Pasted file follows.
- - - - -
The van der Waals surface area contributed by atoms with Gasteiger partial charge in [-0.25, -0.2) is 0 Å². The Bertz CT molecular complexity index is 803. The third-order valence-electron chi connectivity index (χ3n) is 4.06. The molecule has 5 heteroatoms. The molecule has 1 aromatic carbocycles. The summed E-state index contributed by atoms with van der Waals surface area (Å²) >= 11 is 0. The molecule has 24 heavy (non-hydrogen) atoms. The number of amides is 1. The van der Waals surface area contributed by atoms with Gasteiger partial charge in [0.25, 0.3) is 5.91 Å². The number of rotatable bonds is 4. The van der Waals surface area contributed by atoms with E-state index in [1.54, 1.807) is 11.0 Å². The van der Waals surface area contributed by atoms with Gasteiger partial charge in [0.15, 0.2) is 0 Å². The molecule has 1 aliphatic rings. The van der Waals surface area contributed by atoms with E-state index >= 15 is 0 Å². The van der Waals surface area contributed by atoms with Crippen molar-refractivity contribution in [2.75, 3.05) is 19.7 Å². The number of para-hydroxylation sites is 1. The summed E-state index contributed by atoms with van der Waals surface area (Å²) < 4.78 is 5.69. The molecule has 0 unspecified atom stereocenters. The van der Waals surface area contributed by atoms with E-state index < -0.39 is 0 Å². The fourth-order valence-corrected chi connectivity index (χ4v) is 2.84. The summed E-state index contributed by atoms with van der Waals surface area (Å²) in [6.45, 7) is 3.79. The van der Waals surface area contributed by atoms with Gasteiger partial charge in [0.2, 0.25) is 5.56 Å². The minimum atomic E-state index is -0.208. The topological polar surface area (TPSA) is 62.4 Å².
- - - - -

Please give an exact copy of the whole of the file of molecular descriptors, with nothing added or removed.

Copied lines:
The van der Waals surface area contributed by atoms with Gasteiger partial charge in [-0.25, -0.2) is 0 Å². The Bertz CT molecular complexity index is 803. The third-order valence-electron chi connectivity index (χ3n) is 4.06. The molecule has 5 heteroatoms. The molecule has 1 aromatic carbocycles. The summed E-state index contributed by atoms with van der Waals surface area (Å²) >= 11 is 0. The molecule has 24 heavy (non-hydrogen) atoms. The number of amides is 1. The van der Waals surface area contributed by atoms with Gasteiger partial charge in [0.25, 0.3) is 5.91 Å². The number of rotatable bonds is 4. The van der Waals surface area contributed by atoms with E-state index in [1.54, 1.807) is 11.0 Å². The van der Waals surface area contributed by atoms with Gasteiger partial charge in [0.15, 0.2) is 0 Å². The molecule has 1 aliphatic rings. The van der Waals surface area contributed by atoms with E-state index >= 15 is 0 Å². The van der Waals surface area contributed by atoms with Crippen molar-refractivity contribution in [2.75, 3.05) is 19.7 Å². The number of para-hydroxylation sites is 1. The summed E-state index contributed by atoms with van der Waals surface area (Å²) < 4.78 is 5.69. The molecule has 0 unspecified atom stereocenters. The van der Waals surface area contributed by atoms with E-state index < -0.39 is 0 Å². The fourth-order valence-corrected chi connectivity index (χ4v) is 2.84. The summed E-state index contributed by atoms with van der Waals surface area (Å²) in [6.45, 7) is 3.79. The van der Waals surface area contributed by atoms with Gasteiger partial charge in [0.2, 0.25) is 5.56 Å². The minimum atomic E-state index is -0.208. The topological polar surface area (TPSA) is 62.4 Å².